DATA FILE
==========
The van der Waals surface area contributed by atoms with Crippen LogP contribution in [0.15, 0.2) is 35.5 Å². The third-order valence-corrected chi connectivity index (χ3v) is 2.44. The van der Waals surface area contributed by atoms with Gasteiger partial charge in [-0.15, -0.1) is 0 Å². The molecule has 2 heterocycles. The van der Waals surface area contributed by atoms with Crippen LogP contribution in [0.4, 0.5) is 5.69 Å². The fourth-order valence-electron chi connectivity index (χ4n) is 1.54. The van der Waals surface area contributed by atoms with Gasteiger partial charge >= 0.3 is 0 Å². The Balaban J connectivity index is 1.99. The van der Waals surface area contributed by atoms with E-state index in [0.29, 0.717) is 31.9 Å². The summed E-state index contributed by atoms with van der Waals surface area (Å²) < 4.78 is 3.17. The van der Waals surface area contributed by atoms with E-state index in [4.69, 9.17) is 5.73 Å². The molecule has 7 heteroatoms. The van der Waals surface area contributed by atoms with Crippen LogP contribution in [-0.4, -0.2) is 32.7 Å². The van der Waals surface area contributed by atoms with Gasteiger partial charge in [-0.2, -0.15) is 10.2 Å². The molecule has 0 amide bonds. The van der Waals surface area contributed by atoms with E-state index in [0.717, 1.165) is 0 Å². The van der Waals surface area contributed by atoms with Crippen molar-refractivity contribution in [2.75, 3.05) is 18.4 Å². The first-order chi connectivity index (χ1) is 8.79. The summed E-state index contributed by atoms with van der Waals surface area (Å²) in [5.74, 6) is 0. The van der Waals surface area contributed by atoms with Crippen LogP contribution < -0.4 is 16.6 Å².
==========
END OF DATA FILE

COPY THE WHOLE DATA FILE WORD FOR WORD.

The van der Waals surface area contributed by atoms with Crippen LogP contribution in [0.15, 0.2) is 35.5 Å². The third-order valence-corrected chi connectivity index (χ3v) is 2.44. The van der Waals surface area contributed by atoms with Gasteiger partial charge in [-0.15, -0.1) is 0 Å². The molecule has 2 heterocycles. The van der Waals surface area contributed by atoms with Crippen LogP contribution in [0.4, 0.5) is 5.69 Å². The fourth-order valence-electron chi connectivity index (χ4n) is 1.54. The van der Waals surface area contributed by atoms with Gasteiger partial charge >= 0.3 is 0 Å². The Balaban J connectivity index is 1.99. The van der Waals surface area contributed by atoms with E-state index in [0.29, 0.717) is 31.9 Å². The summed E-state index contributed by atoms with van der Waals surface area (Å²) < 4.78 is 3.17. The van der Waals surface area contributed by atoms with E-state index in [4.69, 9.17) is 5.73 Å². The molecule has 7 heteroatoms. The van der Waals surface area contributed by atoms with Crippen LogP contribution in [-0.4, -0.2) is 32.7 Å². The van der Waals surface area contributed by atoms with Gasteiger partial charge in [-0.2, -0.15) is 10.2 Å². The molecule has 0 amide bonds. The van der Waals surface area contributed by atoms with E-state index in [0.717, 1.165) is 0 Å². The van der Waals surface area contributed by atoms with Crippen molar-refractivity contribution in [2.75, 3.05) is 18.4 Å². The first-order chi connectivity index (χ1) is 8.79. The summed E-state index contributed by atoms with van der Waals surface area (Å²) in [5.74, 6) is 0. The van der Waals surface area contributed by atoms with Crippen LogP contribution < -0.4 is 16.6 Å².